2. Conceptualization of Parallel Structures

The concept of parallel structures is not a new phenomenon and has been around for many years. And, thus, therefore it is sometimes inaccurately associated only in term of Kosovo. Parallel structures have been typically represented not only in Northern Kosovo but also in Northern part of Sri Lanka which was controlled by Tamil militant organization (Somasundaram 2010: 18). Rather similar cases could have been seen in ‘’the Moldovan province of Transdniester, South Ossetia, Abkhazia, Nagorno-Karabakh’’ (Selimi 2015: 119). Even though that the concept itself has been seen in many variations with number of nuances it was necessary to come up with a common definition within the international society. Parallel structures are, thus, ‘’parallel institutions opposite institutions representing popular sovereignty is a socio-political phenomenon that accompanies transition societies’’ (Ibid.). In a simple way they are also sometimes called as ‘’a state within a state’’ (Ibid.).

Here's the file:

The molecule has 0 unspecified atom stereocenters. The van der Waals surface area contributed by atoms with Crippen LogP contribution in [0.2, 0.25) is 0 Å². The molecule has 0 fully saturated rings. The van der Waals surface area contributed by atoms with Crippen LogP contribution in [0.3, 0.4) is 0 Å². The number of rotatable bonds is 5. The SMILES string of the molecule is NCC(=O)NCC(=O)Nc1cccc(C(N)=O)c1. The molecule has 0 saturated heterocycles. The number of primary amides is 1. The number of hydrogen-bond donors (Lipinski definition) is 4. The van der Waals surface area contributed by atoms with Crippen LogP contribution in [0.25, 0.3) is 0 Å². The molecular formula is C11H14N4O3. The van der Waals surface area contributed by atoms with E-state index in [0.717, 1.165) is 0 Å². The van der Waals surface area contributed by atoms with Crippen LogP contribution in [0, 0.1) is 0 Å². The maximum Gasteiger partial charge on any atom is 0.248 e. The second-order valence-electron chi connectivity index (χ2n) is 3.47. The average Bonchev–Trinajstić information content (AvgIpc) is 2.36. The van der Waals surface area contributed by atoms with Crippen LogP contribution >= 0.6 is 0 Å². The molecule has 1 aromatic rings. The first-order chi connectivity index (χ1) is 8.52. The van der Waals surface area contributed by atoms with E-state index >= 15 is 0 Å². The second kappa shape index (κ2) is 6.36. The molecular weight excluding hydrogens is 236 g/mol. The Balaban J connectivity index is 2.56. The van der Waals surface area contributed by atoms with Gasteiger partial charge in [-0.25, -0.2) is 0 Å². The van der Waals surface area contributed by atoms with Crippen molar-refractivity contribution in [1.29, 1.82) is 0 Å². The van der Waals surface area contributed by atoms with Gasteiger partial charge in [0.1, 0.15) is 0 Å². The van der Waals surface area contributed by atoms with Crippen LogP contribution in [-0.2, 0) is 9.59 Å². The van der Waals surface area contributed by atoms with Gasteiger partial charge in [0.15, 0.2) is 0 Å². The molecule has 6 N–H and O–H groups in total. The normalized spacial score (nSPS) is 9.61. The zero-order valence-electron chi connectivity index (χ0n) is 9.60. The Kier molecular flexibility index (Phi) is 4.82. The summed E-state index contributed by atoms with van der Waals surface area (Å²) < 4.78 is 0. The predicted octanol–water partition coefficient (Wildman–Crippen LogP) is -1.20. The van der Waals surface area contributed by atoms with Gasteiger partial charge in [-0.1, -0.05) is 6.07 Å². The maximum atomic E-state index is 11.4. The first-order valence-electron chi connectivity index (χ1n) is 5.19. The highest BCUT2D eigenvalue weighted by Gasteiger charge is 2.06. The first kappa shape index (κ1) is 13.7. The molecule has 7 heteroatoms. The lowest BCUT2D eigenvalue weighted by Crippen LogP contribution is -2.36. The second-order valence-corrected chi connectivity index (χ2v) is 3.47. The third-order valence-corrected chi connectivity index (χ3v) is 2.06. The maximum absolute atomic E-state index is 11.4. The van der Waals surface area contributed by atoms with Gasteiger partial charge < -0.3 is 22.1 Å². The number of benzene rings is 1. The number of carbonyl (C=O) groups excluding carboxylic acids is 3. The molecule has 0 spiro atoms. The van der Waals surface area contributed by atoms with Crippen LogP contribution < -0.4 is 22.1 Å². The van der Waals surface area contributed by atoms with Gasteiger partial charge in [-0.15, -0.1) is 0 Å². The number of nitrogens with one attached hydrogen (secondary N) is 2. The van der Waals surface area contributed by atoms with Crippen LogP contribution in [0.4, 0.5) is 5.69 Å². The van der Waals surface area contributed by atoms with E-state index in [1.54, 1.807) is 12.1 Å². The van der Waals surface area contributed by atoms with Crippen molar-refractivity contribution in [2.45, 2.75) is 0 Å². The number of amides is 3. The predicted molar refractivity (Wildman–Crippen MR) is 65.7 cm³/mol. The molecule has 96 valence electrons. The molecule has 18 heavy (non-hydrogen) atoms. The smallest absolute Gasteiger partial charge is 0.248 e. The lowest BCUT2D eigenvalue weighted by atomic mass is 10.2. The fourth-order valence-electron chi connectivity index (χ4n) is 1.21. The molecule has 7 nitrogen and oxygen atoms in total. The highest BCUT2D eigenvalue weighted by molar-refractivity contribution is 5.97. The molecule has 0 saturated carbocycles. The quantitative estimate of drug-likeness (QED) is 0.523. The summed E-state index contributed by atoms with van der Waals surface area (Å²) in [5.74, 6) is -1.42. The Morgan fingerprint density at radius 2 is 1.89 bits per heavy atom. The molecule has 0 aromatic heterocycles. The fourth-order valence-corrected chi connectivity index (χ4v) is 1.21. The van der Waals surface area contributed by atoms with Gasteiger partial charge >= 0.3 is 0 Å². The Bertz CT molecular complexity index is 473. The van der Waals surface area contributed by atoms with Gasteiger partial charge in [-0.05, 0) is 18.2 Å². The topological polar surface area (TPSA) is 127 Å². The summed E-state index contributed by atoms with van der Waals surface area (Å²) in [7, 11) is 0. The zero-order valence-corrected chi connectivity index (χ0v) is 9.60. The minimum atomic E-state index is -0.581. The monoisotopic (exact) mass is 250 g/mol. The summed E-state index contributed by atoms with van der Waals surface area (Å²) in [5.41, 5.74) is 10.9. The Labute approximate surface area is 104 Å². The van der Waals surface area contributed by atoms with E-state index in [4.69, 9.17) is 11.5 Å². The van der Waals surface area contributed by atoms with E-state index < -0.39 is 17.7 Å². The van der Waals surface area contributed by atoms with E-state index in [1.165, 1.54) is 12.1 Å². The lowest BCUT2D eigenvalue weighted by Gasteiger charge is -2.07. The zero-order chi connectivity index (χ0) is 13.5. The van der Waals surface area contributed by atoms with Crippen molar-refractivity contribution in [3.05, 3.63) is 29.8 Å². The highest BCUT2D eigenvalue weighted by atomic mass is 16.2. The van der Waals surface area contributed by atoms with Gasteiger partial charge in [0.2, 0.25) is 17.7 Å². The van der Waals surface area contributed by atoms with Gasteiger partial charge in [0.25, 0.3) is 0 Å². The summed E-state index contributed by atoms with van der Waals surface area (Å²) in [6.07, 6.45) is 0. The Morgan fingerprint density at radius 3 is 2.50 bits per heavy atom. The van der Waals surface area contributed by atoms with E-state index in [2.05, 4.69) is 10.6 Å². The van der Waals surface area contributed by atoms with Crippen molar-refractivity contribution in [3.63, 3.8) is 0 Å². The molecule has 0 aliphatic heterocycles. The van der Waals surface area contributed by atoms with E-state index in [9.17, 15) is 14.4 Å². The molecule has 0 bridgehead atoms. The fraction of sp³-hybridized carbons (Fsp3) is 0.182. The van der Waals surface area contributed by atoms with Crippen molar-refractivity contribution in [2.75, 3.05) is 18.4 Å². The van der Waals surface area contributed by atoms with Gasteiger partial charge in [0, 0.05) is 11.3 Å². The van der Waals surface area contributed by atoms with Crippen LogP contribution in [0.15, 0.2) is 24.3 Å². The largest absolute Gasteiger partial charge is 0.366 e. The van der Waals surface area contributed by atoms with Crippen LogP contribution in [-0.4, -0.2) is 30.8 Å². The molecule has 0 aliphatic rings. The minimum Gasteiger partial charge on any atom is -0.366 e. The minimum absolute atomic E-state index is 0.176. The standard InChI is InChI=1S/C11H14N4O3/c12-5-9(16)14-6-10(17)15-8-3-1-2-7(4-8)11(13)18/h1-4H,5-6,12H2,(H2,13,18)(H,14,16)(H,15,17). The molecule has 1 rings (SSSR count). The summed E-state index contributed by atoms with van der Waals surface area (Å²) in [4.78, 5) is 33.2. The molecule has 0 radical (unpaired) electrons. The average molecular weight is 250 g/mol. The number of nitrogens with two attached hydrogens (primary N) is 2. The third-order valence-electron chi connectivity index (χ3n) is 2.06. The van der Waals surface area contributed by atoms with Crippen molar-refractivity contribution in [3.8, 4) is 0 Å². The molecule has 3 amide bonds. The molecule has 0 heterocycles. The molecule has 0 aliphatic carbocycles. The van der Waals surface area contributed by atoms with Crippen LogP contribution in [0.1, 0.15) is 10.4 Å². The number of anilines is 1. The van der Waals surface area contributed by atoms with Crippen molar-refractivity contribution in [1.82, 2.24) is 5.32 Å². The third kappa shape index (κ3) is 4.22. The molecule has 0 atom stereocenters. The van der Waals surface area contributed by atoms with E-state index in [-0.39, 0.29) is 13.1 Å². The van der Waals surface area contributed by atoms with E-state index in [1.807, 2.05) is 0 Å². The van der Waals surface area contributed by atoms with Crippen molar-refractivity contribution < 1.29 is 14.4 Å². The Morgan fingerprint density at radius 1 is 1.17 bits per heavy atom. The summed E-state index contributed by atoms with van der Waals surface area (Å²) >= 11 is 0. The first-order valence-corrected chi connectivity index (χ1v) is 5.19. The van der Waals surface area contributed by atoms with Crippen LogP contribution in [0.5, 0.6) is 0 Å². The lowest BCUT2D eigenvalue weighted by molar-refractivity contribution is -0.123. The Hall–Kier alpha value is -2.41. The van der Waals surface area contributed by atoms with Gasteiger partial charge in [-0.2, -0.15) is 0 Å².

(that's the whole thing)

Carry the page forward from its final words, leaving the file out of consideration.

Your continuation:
If we examine the meaning of the definition closer, we can explore that parallel structures are in Selimi’s (2015) research featured with seven characteristics. First of all, these structures cannot be recognized by the state power given the lack of political legitimacy and therefore they can be labelled as illegal structures. Secondly, inasmuch as they are illegal within a certain state, they cannot be internationally recognized as a sovereign entity. Moreover, rationally, they do not possess internal as well as external authority. Nevertheless, they might be occasionally recognized by other state but in this case, it would inevitably lead to the violation of the UN Charter. Thirdly, given the lack of legitimacy, potential clashes between the parallel government and the official structures of the given state might occur as the official government would try to attempt to gain control over the disputable territory. Fourthly, during the existence and functioning of parallel structures, the state where they reside should not be considered as a failed state. The parallel structures are not merely a result of the ethnic division, but also other causes can be explored such as social, political or economic differences. Last but not least, these structures should be entirely independent in their decision-making processes, however, it does not imply they cannot obtain any kind of support from other related state. Lastly, parallel structures ought to have a certain degree of legitimacy over the territory they control. It means that they are very often the main and crucial providers of education or security.